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All You Can Eat

Trend-setting restaurants, Northwest cookbooks, local food news and the people who make them happen.

August 13, 2009 at 9:48 AM

Julie & Julia: she said, they said, we said — you said?

The last time French food-lovers got carried away with a feature film, it involved a cartoon rat, a spindly eggplant-loving restaurant critic and a Paris kitchen famously given the once-over by a four-star American chef. And yes, I cried at the end of “Ratatouille,” which, coincidentally, was the last movie my husband and I saw together in a theater until last weekend, when we (and what seemed like half our neighborhood) went down to the Edmonds Theater to watch “Julie & Julia.”

Mac loved it. And when the actress playing editor Judith Jones cooks Julia’s boeuf bourguignon, he leaned over and whispered, “that’s the first recipe I ever made out of `Julia Child.'” He didn’t call the famous cookbook by its rightful name — “Mastering the Art of French Cooking.” Nobody does. And may I mention he was 12 years old when he first schlepped “Julia” into the kitchen? (Which explains, in part, why I married him.)

Unlike Mac, my childhood TV-cooking hero was Graham Kerr, the “Galloping Gourmet.” As a pre-pubescent home cook in Philadelphia, I always envisioned him inviting me up from the audience to share a glass of wine and a taste of whatever he’d prepared that day. Who knew that one day the Galloping Gourmet and I would both end up living right here, writing about our favorite subject? But eventually, I, too, came to consider Julia Child a personal hero, whose many cookbooks line my shelves and in whose presence I once stood, in awe.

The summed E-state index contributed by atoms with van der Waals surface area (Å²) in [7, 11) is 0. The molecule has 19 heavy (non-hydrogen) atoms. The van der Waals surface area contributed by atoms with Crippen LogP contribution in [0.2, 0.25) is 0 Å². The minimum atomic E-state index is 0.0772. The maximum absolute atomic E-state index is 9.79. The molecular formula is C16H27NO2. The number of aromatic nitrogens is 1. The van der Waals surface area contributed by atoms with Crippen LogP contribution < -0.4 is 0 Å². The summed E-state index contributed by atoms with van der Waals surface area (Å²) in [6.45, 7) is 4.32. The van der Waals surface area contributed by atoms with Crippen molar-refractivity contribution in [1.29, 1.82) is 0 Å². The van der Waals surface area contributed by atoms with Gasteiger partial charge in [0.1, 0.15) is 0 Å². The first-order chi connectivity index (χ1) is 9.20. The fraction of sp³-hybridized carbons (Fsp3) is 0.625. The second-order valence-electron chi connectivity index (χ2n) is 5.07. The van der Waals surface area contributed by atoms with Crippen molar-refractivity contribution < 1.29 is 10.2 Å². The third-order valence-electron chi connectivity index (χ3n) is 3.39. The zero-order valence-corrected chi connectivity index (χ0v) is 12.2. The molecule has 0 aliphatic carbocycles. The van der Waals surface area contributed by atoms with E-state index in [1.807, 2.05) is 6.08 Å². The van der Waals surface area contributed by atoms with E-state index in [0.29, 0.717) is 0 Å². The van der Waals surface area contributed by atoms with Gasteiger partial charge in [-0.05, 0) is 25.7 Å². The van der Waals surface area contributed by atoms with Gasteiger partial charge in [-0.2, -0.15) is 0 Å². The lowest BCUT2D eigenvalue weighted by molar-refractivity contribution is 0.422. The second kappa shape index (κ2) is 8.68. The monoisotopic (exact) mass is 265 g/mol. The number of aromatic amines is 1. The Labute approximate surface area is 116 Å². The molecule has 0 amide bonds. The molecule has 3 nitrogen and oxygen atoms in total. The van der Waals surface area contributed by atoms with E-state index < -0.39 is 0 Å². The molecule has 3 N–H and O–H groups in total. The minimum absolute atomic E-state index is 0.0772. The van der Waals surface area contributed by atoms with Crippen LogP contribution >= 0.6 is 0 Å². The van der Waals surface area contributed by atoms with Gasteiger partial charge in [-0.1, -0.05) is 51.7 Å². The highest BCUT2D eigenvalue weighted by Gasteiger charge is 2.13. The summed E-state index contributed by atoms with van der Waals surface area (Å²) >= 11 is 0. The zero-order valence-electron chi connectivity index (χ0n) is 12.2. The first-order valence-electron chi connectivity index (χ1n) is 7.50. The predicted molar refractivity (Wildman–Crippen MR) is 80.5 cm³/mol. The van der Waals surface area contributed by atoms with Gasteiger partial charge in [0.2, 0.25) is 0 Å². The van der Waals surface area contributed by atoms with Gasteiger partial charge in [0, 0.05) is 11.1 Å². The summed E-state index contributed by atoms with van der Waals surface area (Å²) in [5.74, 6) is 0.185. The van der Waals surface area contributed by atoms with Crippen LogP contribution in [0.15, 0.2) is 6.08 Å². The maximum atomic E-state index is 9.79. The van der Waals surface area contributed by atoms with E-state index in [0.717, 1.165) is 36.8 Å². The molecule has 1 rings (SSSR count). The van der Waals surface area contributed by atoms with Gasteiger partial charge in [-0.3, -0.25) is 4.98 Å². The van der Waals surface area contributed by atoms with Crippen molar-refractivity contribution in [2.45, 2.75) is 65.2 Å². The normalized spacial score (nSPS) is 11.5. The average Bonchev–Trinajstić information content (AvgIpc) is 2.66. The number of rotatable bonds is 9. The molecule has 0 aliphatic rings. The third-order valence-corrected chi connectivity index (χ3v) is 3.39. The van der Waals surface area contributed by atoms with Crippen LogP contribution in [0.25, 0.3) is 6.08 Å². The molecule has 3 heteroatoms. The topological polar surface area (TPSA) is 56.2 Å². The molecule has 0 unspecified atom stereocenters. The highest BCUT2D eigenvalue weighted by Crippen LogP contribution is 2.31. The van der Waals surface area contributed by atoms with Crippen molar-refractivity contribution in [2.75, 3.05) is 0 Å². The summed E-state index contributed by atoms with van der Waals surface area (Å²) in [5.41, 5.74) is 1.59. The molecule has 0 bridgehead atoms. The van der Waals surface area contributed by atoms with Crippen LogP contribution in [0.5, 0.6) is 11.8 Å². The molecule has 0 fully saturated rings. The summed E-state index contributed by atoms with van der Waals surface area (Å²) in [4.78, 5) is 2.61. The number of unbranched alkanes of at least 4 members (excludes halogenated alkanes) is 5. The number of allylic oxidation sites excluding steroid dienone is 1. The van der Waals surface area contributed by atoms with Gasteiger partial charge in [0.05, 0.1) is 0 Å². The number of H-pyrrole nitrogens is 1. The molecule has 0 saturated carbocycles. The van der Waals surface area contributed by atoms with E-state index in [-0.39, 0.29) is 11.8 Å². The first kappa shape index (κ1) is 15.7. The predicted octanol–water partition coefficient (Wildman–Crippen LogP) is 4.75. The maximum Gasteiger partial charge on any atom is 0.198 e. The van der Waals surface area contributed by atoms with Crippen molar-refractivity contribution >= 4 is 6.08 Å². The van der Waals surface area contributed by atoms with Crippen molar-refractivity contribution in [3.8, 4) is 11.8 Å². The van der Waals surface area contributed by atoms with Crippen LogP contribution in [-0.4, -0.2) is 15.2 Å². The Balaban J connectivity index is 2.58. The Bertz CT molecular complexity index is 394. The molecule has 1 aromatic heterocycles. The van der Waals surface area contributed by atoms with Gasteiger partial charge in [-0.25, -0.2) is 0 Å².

Julia, signing books at Sur la Table in 1995. Nancy, cub reporter, just behind her right shoulder waiting for an audience. (Seattle Times/Ben Benschneider)

I loved the movie too, even if (as more than a few film critics have suggested) the Julie Powell-cooks-in-Brooklyn segments weren’t as visually or viscerally engaging as the Julia Child-cooks-in-Paris footage. From my point of view it was a wonderfully rendered culinary confection, greatly enjoyed. Even if Powell’s part was far from the raucously raunchier take I laughed through when reading the literary version of her life as a burgeoning cook and blogger. But, hey! It’s a movie! And as Powell said in her treatise on the subject:

Ephron’s Julie, adorably depicted by Amy Adams, shares with me some traits, history, and relationships, but is emphatically not me. For one thing, I was never editor of the Amherst College literary magazine when I was there. I do not have friends buying up parcels of Manhattan real estate or writing Showtime-series-inspiring blogs about having sex with billionaires in private jets. I did not start a blog to get a book deal–people didn’t do that in 2002. I have never dressed up as Julia Child, and I hate Dean & DeLuca.

That’s something Eater Penny Lewis and her friends should consider when they get together this weekend to see the movie. In an e-mail sent this week, Penny wrote:

Some friends and I decided to do more than just see the film. Being of that generation where Julia’s cookbook was a revelation and a guide by which to work in the kitchen, we decided to make appetizers from her first cookbook and enjoy them togehter with French wines before going to the movie on Saturday night. We will return and enjoy a dessert again made from her recipe and discuss the movie!

Great idea, Penny. And if I wasn’t otherwise engaged on Saturday, I’d be right there with you and your friends, cooking Julia’s moules a la Provencale and enjoying the show all over again while keeping an eye out for the brief moment when my pal Corby Kummer made a cameo in a party scene (Corby! I almost plotzed!)

So, has anybody else seen the movie yet? What did you think? And tell me: if you were attending a “Julia” party, which of her recipes would you cook?

Comments | More in Cookbooks | Topics: Fun stuff, Reading about eating

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